Salivary gland disorders include inflammatory, bacterial, viral and neoplastic causes.
The presentation can be acute, recurrent, or chronic.
Acute suppurative sialadenitis presents as rapid-onset pain and swelling and is treated with antibiotics, salivary massage,
hydration and sialagogues (agents that increase the secretion of saliva) such as lemon drops or vitamin C lozenges.
Viral causes include mumps and Human Immunodeficiency Virus and treatment is directed at the underlying disease.
Recurrent or chronic sialadenitis is more likely to be inflammatory than infectious; examples include recurrent parotitis of
childhood and sialolithiasis (salivary stones).
Inflammation is commonly caused by an obstruction such as a stone or duct stricture. Management is directed at relieving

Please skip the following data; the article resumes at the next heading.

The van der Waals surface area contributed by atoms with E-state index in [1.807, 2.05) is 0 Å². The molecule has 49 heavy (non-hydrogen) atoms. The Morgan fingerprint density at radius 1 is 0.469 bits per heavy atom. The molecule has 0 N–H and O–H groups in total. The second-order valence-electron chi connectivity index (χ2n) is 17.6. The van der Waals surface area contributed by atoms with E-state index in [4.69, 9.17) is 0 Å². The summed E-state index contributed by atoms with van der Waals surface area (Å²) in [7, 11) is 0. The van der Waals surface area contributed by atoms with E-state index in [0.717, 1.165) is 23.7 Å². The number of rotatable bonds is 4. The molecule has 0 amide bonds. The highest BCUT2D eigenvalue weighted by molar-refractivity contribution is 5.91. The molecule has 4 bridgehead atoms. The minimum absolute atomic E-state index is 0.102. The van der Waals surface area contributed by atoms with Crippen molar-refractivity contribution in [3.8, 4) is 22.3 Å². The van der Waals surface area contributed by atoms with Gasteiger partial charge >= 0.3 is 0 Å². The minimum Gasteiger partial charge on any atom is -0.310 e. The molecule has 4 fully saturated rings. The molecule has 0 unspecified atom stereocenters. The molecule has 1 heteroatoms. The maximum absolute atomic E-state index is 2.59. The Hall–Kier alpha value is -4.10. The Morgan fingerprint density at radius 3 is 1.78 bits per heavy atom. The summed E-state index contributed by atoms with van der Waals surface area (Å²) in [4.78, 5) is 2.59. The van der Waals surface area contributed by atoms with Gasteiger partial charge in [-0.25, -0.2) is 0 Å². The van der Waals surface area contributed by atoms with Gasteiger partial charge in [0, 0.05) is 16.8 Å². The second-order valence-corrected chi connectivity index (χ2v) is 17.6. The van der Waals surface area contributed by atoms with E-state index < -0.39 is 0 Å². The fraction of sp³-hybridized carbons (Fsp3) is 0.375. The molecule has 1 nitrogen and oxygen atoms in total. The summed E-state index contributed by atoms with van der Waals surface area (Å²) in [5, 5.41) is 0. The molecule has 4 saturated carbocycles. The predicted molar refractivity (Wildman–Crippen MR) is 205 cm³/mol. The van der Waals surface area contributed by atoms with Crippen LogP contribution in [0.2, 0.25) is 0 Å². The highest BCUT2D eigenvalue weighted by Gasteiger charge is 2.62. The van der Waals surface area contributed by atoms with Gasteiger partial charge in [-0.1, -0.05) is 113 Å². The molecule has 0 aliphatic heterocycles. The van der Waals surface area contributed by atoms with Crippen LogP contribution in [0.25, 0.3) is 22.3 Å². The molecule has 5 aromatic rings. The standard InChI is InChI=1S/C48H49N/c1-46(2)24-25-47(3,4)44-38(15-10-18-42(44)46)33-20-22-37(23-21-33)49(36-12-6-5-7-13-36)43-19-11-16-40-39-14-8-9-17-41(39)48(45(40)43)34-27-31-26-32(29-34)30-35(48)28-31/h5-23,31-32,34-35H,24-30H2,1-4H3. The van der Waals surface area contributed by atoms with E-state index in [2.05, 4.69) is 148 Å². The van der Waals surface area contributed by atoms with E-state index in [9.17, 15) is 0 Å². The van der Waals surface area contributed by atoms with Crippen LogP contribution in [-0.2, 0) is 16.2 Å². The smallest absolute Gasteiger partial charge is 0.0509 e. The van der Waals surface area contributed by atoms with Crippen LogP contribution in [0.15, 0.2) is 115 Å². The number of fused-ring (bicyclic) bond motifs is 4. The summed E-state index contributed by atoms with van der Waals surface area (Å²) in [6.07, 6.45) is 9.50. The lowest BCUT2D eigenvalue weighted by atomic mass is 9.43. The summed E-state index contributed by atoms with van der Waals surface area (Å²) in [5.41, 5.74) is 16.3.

Benign and malignant tumours can occur in the salivary glands and usually present as a painless solitary neck mass.
Diagnosis is made by imaging (e.g., ultrasonography, computed tomography, magnetic resonance imaging) and biopsy
(initially with fine-needle aspiration). Overall, most salivary gland tumors are benign and can be treated with surgical excision.
|Last Updated 2nd January 2020
|Diagram showing the major salivary glands (parotid, sub-mandibular & sub-lingual glands)
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